Statins are among the most prescribed medicines in the UK – and lately one of the most controversial after the National Institute for Health and Care Excellence (NICE) updated its guidelines earlier this year.
Statins are frequently used as a preventative treatment and work to lower the level of cholesterol in your blood. High levels of ‘bad’ cholesterol in your body can lead to fatty deposits in the arteries, increasing the risk of cardiovascular disease, heart attacks and stroke.
Under the new guidelines, anyone with a 10% risk of developing cardiovascular disease within the next decade should be offered statins. Previous guidelines recommended starting preventative treatment for anyone with a 20% risk.
Under the lower threshold up to 4.5 million people living in the UK could be eligible for statins, a move the National Institute for Health and Care Excellence says could help prevent up to 28,000 heart attacks and 16,000 strokes each year.
The new guidelines received a mixed response; some welcomed the new guidelines while others were fiercely opposed.
Those for it say…
Those in favour of the new guidelines believe access to statins should be an option for those who want it.
At the moment, 1 in 3 deaths in the UK are caused by cardiovascular disease – 180,000 deaths each year. The NHS spends £8 billion in resources on cardiovascular disease, a number that could be reduced if more people who were at risk of developing it were taking statins.
By lowering the guideline of who can have access to statins, more people have the opportunity to make a proactive decision about their healthcare. Statins are inexpensive and it’s already proven that statins protect people who have had a heart attack or stroke from having a second.
The move to prescribe statins to people who have been identified as at a low risk of developing cardiovascular disease is based on extensive research and already common practice, the change in guidelines is simply a reflection of that.
Those against it say…
Critics of the guidelines point to side effects and the lack of published data showing any harm the drugs can do.
Many opponents argue that the benefits are not assured – those taking statins could still develop cardiovascular disease – and do not believe the potential benefits outweigh the risks. Statins can affect the liver in rare cases, and in about one in 10,000 cases taking statins can cause rhabdomyolysis, a serious condition which affects the kidneys.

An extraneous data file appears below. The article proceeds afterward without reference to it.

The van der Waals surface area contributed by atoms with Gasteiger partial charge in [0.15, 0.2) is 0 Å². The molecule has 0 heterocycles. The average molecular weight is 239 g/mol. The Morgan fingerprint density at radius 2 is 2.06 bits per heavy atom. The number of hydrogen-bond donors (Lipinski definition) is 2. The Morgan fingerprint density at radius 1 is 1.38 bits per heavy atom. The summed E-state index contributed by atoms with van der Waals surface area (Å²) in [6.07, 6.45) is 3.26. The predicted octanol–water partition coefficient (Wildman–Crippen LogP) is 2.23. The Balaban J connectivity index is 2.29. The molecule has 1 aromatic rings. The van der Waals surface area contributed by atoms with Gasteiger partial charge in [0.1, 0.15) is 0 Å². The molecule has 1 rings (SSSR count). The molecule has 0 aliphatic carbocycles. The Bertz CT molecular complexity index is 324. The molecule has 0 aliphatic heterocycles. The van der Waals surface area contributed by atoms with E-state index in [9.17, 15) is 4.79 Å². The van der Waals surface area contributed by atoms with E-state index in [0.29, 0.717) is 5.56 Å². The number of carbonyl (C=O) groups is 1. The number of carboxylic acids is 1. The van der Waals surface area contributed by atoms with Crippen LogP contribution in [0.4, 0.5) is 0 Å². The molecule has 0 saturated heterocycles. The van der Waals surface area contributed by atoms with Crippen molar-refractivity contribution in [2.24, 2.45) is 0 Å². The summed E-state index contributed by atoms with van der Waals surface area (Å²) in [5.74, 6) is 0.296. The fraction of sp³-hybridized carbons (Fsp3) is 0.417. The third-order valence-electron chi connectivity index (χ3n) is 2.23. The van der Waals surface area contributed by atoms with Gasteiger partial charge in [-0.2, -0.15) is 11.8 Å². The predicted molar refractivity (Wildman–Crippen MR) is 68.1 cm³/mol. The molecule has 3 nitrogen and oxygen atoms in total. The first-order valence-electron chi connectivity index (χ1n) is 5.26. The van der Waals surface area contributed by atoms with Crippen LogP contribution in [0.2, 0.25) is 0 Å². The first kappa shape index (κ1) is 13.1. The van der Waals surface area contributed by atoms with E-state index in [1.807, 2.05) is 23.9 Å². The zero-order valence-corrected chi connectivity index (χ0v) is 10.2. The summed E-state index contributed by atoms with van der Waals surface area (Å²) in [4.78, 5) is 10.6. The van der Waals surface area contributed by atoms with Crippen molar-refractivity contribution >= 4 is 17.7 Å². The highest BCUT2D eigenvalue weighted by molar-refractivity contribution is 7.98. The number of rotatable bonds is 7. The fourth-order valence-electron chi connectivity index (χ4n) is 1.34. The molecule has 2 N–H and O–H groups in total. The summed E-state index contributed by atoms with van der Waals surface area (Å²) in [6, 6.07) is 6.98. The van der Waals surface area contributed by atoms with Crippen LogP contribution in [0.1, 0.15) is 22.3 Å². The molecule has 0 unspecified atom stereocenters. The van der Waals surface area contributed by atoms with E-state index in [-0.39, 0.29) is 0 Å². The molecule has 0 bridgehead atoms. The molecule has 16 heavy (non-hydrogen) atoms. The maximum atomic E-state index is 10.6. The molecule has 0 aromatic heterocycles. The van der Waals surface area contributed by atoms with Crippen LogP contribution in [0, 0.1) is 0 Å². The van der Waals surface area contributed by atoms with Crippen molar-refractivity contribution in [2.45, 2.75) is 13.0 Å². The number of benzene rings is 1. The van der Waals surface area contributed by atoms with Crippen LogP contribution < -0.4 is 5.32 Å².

Others take issue with the fact the guidelines effectively create a mass “medicalisation” of people who are not ill. There are many lifestyle changes that can also have a significant impact on reducing the risk of cardiovascular disease such as quitting smoking, maintaining a healthy diet, BMI and waist circumference and living an active lifestyle, and that rather than medicating patients who are not yet ill, there should me more emphasis on living the healthiest life possible.
Making up your own mind
Like any time there are conflicting opinions on any subject, it’s important to do your own research and make the decision that’s right for you. Your opinion about statins and whether or not you take them will reflect a complex range of factors including your medical history, cholesterol levels, current health and advice from your doctor.
If you’re interested in reading more on the subject, there are great resources online you can look to find more information.
NICE also published a useful patient decision aid that may be useful to anyone who has already been identified as at risk and whose doctor has recommended taking statins. To supplement this, NICE has also published a blog post that plainly explains some of the research and what it means for you.
If you’re interested in reading more about the controversy surrounding the change in guidelines, the Guardian published an overview earlier this year, and continues to update its website with the latest news on statins.
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